“Carrie The Musical” Produced by Balagan Theatre

Just in time for Halloween, Balagan, in their new location at the spiffed up Moore Theatre, brings us the sad tale of Carrie. Bullied by her high school classmates, subjected to the insane ravings and rules of her religious crackpot of a mother, she wants so much to just be an ordinary teenager with all the friendships, boyfriends, and party times that so many of them enjoy. No way Carrie, normal life is not for you!

Based on a book by Stephen King was the wildly successful movie “Carrie.” “Carrie The Musical” has a less successful past. It’s meant to move you, scare you, and thrill you with its mix of ballroom glitter and bloody retribution. Balagan’s production, starring Keaton Whittaker as Carrie, achieves less than that as have all the other attempts. The voices of this cast are well blended; the soloists are in good form, but hearing what they say/sing is difficult, and most of the special effects just aren’t special.

The climactic moment in the play comes when Carrie’s most determined enemy arranges to have a bucket of blood pour down on her at the happiest moment of her life so far. She, the outcast, has been invited to the prom by one of her nicest classmates. She’s made a pretty dress, done her hair in an attractive style, and she can almost believe she’s normal. The bloodbath and the horror that follows should be stupefying for the audience, but they aren’t.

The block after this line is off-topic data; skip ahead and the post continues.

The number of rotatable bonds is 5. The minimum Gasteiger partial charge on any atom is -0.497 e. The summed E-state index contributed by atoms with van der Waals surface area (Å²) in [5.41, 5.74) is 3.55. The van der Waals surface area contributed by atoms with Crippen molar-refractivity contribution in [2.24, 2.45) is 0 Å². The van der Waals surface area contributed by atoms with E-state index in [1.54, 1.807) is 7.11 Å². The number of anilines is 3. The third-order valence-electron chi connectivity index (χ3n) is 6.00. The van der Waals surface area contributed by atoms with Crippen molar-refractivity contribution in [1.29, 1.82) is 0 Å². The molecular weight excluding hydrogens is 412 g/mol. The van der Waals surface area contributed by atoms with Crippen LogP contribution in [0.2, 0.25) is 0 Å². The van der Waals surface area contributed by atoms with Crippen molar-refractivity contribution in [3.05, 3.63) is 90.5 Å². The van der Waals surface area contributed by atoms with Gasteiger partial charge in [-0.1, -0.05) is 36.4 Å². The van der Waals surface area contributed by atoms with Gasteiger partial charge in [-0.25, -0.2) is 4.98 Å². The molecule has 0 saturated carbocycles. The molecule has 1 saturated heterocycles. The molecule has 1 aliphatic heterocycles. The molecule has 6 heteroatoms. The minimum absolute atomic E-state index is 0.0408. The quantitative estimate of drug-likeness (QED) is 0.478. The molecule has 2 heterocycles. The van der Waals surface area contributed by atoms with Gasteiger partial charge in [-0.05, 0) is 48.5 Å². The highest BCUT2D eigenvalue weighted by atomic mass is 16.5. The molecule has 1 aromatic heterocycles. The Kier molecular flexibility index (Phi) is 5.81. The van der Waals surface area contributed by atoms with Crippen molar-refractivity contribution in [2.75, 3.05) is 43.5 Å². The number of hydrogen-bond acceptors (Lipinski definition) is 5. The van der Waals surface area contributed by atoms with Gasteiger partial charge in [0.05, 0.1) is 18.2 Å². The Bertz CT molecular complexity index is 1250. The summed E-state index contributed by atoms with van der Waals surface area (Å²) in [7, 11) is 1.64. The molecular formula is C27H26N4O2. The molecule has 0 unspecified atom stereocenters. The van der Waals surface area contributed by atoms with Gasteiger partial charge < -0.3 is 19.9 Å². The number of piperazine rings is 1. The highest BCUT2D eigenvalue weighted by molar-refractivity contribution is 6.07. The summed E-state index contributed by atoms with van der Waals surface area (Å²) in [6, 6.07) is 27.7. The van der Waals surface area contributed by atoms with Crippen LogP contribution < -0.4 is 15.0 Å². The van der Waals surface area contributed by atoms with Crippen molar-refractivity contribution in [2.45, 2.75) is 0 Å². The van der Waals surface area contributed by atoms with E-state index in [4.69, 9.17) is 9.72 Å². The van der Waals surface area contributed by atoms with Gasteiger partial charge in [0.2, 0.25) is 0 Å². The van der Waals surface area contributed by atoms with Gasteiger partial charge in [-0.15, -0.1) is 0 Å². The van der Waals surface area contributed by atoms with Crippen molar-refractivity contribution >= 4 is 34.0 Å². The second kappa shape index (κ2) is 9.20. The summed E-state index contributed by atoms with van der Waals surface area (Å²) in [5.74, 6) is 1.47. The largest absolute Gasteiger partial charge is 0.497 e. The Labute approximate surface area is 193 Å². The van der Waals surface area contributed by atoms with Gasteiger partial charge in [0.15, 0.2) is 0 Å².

Standouts in the cast include Tessa Archer as the villainous teenager. She’s almost too believable. Larissa Schmitz is sweet without being syrupy as the good teenager. And Kody Bringman as Tommy, Carrie’s prom date, captures the awkwardness of teenage boys as well as the grace of a true gentleman.

There’s wonderful use of the mirrored ball that shoots spots of swirling lights around the auditorium and stage. For me, that was the best part of the production.

Through Oct. 26, The Moore Theatre, 1932 Second Ave., Seattle (877 784-4849 or www.balagantheatre.org).

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